No secret opinions in the federal courts. This was the warning issued last week by the 7th U.S. Circuit Court of Appeals after a Wisconsin magistrate judge sealed her opinions in two trade secrets cases.

In Hicklin Engineering v. R.J. Bartell, the three-judge panel cautioned: “We hope never to encounter another sealed opinion.”

The issue came before the court on the question of whether it could publicly discuss the district court’s reasoning given that the opinions were sealed. The court could barely contain its surprise:

“The judge did not explain what authority permits a federal court to issue entire opinions in secret. Redacting portions of opinions is one thing, secret disposition quite another. We have insisted that litigation be conducted in public to the maximum extent consistent with respecting trade secrets, the identities of undercover agents, and other facts that should be held in confidence. … This means that both judicial opinions and litigantsÂ? briefs must be in the public record, if necessary in parallel versions Â? one full version containing all details, and another redacted version with confidential information omitted. …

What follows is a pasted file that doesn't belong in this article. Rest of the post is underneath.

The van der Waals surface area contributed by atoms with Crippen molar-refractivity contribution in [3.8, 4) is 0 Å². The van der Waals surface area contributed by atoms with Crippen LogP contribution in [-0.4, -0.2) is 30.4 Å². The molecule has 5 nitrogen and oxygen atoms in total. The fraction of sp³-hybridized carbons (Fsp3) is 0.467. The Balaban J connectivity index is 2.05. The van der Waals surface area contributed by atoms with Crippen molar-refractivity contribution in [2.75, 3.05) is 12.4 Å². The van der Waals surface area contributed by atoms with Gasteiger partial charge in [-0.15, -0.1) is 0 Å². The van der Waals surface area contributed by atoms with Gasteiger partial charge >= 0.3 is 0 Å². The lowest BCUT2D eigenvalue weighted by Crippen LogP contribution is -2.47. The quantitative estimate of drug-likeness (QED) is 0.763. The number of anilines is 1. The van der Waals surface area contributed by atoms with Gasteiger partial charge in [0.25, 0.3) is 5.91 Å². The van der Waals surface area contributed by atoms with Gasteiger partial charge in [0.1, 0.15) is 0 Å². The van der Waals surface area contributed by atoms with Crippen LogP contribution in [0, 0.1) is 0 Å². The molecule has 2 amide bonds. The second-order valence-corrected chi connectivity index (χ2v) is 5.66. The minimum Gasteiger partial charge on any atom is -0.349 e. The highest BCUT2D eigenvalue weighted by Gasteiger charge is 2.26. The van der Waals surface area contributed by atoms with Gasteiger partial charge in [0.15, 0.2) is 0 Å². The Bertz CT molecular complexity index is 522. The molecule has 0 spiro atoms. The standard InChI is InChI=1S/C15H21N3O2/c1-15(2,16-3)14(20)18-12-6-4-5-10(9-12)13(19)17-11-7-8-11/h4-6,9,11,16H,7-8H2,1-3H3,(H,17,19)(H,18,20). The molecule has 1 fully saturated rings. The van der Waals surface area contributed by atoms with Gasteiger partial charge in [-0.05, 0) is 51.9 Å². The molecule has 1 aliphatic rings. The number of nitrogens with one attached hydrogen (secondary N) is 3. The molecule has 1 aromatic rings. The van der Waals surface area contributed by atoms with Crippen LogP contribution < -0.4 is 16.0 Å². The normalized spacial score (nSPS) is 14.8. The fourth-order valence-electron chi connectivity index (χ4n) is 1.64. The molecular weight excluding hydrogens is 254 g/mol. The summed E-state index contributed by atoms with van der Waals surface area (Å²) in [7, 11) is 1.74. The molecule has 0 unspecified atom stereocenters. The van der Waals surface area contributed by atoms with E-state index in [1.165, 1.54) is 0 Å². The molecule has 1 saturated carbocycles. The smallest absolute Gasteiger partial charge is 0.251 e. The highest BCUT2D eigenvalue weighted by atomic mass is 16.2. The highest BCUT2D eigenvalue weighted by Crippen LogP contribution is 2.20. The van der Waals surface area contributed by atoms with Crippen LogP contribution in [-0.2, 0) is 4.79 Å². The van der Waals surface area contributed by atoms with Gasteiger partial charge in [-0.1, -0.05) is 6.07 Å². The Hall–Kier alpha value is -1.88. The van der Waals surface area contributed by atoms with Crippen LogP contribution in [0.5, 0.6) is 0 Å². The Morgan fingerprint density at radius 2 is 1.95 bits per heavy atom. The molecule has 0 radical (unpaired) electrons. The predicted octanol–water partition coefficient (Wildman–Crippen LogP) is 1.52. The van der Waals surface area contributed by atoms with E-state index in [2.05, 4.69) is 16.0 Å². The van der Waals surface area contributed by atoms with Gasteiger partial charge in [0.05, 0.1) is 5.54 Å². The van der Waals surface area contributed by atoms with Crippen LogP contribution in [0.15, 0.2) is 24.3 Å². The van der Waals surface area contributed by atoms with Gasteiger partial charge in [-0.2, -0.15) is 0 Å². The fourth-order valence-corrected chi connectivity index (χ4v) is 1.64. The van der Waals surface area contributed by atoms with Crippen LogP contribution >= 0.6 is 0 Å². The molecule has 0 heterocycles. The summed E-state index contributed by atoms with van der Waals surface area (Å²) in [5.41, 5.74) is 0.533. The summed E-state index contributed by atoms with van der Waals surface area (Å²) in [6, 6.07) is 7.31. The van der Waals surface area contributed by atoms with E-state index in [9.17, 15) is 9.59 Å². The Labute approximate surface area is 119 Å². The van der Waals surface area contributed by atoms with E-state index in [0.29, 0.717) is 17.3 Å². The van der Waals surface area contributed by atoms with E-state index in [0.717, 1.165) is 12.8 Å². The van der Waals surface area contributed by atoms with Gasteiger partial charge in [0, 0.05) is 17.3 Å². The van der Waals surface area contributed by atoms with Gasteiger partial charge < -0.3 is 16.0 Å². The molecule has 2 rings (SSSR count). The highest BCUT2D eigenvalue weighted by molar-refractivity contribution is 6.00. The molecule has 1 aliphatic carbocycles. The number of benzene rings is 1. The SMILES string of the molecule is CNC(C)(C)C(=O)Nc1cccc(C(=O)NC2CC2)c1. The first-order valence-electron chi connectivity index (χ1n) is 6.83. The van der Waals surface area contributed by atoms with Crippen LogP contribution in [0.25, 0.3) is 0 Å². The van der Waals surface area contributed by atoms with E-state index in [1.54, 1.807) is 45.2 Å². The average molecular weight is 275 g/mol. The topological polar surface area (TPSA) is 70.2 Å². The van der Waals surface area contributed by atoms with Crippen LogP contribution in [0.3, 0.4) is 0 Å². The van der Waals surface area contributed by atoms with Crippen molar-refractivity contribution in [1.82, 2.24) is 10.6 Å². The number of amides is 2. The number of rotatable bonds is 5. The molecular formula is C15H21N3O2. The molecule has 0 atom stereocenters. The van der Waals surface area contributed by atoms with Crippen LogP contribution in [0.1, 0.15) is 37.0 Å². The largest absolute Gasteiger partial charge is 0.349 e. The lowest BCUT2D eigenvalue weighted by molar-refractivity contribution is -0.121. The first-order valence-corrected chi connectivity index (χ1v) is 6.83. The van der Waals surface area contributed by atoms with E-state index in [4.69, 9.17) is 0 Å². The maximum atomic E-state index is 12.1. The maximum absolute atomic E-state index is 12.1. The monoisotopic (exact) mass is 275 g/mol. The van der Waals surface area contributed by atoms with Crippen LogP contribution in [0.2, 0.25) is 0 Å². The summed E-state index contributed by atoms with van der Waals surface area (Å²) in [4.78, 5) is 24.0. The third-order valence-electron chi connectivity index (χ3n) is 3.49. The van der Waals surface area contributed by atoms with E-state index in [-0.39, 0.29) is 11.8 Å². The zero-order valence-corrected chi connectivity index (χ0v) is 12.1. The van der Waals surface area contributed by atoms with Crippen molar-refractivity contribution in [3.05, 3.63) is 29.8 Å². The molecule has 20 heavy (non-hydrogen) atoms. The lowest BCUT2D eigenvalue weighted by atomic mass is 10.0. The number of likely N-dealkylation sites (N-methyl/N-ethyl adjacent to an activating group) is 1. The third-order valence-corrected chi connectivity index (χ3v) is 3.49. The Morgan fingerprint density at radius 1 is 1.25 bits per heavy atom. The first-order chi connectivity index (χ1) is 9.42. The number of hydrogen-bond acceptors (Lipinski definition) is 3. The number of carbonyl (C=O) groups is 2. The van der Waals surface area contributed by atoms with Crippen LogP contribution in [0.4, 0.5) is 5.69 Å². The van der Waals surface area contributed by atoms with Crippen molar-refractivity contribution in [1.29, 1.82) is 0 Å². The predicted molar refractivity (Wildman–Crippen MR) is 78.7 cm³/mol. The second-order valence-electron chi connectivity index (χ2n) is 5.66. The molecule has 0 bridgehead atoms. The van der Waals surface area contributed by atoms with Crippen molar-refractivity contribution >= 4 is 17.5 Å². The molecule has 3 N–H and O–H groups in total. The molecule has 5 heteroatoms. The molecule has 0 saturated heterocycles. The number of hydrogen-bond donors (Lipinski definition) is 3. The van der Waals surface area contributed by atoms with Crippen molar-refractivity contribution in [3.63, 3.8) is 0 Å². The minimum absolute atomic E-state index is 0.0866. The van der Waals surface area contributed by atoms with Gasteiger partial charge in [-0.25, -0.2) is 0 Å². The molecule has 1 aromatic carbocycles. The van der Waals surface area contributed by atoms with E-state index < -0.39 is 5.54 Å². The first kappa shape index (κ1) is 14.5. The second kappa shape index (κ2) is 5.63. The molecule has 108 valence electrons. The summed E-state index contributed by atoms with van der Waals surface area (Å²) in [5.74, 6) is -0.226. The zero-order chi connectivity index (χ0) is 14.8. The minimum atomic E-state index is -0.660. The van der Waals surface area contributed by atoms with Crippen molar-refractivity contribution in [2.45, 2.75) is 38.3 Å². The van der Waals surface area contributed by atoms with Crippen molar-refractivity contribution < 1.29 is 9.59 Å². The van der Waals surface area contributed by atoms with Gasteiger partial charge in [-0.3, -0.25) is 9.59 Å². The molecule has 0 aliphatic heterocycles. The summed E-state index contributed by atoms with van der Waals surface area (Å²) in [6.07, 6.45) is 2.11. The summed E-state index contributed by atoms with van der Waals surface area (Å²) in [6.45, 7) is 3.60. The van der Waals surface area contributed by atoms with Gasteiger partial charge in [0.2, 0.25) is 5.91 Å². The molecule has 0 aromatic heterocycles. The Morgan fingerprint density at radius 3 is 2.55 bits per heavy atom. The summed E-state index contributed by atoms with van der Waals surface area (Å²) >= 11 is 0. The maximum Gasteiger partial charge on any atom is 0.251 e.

“What happens in the federal courts is presumptively open to public scrutiny. Judges deliberate in private but issue public decisions after public arguments based on public records. The political branches of government claim legitimacy by election, judges by reason. Any step that withdraws an element of the judicial process from public view makes the ensuing decision look more like fiat and requires rigorous justification. The Supreme Court issues public opinions in all cases, even those said to involve state secrets. … It is impossible to see any justification for issuing off-the-record opinions in a dispute about drawings of transmission testing equipment.”

[Via Reporters Committee for Freedom of the Press.]

Photo of Bob Ambrogi Bob Ambrogi

Bob is a lawyer, veteran legal journalist, and award-winning blogger and podcaster. In 2011, he was named to the inaugural Fastcase 50, honoring “the law’s smartest, most courageous innovators, techies, visionaries and leaders.” Earlier in his career, he was editor-in-chief of several legal publications, including The National Law Journal, and editorial director of ALM’s Litigation Services Division.